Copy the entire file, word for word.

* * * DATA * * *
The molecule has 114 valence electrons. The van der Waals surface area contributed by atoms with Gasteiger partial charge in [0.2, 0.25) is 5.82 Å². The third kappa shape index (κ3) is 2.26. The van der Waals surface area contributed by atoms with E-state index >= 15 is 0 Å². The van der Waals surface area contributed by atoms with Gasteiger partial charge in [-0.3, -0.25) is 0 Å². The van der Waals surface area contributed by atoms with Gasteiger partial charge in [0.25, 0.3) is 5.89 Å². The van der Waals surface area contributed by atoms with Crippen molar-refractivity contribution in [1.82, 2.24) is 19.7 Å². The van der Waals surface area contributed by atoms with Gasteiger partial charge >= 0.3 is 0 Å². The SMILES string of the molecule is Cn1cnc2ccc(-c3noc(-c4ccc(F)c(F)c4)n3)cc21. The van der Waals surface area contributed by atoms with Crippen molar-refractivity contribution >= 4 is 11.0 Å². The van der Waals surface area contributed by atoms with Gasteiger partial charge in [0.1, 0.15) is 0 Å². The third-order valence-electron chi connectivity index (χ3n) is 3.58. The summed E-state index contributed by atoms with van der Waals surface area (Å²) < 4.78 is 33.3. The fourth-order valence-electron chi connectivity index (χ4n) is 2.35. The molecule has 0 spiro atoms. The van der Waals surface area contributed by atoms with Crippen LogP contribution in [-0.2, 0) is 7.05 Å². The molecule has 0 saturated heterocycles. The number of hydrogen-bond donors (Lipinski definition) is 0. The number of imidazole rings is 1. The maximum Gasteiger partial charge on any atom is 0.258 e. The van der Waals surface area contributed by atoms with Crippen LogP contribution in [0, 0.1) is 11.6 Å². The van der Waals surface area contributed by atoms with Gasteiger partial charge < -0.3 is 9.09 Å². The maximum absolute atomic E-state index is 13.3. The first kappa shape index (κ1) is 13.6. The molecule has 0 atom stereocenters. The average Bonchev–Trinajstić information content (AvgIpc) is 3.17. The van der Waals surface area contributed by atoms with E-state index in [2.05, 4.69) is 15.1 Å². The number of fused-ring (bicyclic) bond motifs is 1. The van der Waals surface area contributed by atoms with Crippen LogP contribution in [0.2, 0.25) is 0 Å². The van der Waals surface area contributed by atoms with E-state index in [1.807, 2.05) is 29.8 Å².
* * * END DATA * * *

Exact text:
The molecule has 114 valence electrons. The van der Waals surface area contributed by atoms with Gasteiger partial charge in [0.2, 0.25) is 5.82 Å². The third kappa shape index (κ3) is 2.26. The van der Waals surface area contributed by atoms with E-state index >= 15 is 0 Å². The van der Waals surface area contributed by atoms with Gasteiger partial charge in [-0.3, -0.25) is 0 Å². The van der Waals surface area contributed by atoms with Gasteiger partial charge in [0.25, 0.3) is 5.89 Å². The van der Waals surface area contributed by atoms with Crippen molar-refractivity contribution in [1.82, 2.24) is 19.7 Å². The van der Waals surface area contributed by atoms with Gasteiger partial charge >= 0.3 is 0 Å². The SMILES string of the molecule is Cn1cnc2ccc(-c3noc(-c4ccc(F)c(F)c4)n3)cc21. The van der Waals surface area contributed by atoms with Crippen molar-refractivity contribution >= 4 is 11.0 Å². The van der Waals surface area contributed by atoms with Gasteiger partial charge in [0.1, 0.15) is 0 Å². The third-order valence-electron chi connectivity index (χ3n) is 3.58. The summed E-state index contributed by atoms with van der Waals surface area (Å²) < 4.78 is 33.3. The fourth-order valence-electron chi connectivity index (χ4n) is 2.35. The molecule has 0 spiro atoms. The van der Waals surface area contributed by atoms with Crippen LogP contribution in [-0.2, 0) is 7.05 Å². The molecule has 0 saturated heterocycles. The number of hydrogen-bond donors (Lipinski definition) is 0. The number of imidazole rings is 1. The maximum Gasteiger partial charge on any atom is 0.258 e. The van der Waals surface area contributed by atoms with Crippen LogP contribution in [0, 0.1) is 11.6 Å². The van der Waals surface area contributed by atoms with Gasteiger partial charge < -0.3 is 9.09 Å². The maximum absolute atomic E-state index is 13.3. The first kappa shape index (κ1) is 13.6. The molecule has 0 atom stereocenters. The average Bonchev–Trinajstić information content (AvgIpc) is 3.17. The van der Waals surface area contributed by atoms with E-state index in [2.05, 4.69) is 15.1 Å². The number of fused-ring (bicyclic) bond motifs is 1. The van der Waals surface area contributed by atoms with Crippen LogP contribution in [0.2, 0.25) is 0 Å². The van der Waals surface area contributed by atoms with E-state index in [1.807, 2.05) is 29.8 Å².